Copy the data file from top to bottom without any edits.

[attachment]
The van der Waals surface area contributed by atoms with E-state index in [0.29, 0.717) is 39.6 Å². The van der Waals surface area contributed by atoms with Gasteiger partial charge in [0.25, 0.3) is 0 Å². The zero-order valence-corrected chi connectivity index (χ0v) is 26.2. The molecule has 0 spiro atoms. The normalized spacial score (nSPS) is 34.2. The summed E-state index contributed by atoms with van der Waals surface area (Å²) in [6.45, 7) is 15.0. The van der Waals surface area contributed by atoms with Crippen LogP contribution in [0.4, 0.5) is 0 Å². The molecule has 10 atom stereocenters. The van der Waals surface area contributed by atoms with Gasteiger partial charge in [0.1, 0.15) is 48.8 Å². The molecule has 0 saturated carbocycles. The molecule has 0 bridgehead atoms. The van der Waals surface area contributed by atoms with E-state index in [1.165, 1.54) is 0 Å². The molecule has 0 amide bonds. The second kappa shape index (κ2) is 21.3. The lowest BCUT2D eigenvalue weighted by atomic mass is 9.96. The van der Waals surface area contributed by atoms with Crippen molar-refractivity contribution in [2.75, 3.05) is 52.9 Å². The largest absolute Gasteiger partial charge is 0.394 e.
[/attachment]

The van der Waals surface area contributed by atoms with E-state index in [0.29, 0.717) is 39.6 Å². The van der Waals surface area contributed by atoms with Gasteiger partial charge in [0.25, 0.3) is 0 Å². The zero-order valence-corrected chi connectivity index (χ0v) is 26.2. The molecule has 0 spiro atoms. The normalized spacial score (nSPS) is 34.2. The summed E-state index contributed by atoms with van der Waals surface area (Å²) in [6.45, 7) is 15.0. The van der Waals surface area contributed by atoms with Crippen LogP contribution in [0.4, 0.5) is 0 Å². The molecule has 10 atom stereocenters. The van der Waals surface area contributed by atoms with Gasteiger partial charge in [0.1, 0.15) is 48.8 Å². The molecule has 0 saturated carbocycles. The molecule has 0 bridgehead atoms. The van der Waals surface area contributed by atoms with E-state index in [1.165, 1.54) is 0 Å². The molecule has 0 amide bonds. The second kappa shape index (κ2) is 21.3. The lowest BCUT2D eigenvalue weighted by atomic mass is 9.96. The van der Waals surface area contributed by atoms with Crippen molar-refractivity contribution in [2.75, 3.05) is 52.9 Å². The largest absolute Gasteiger partial charge is 0.394 e.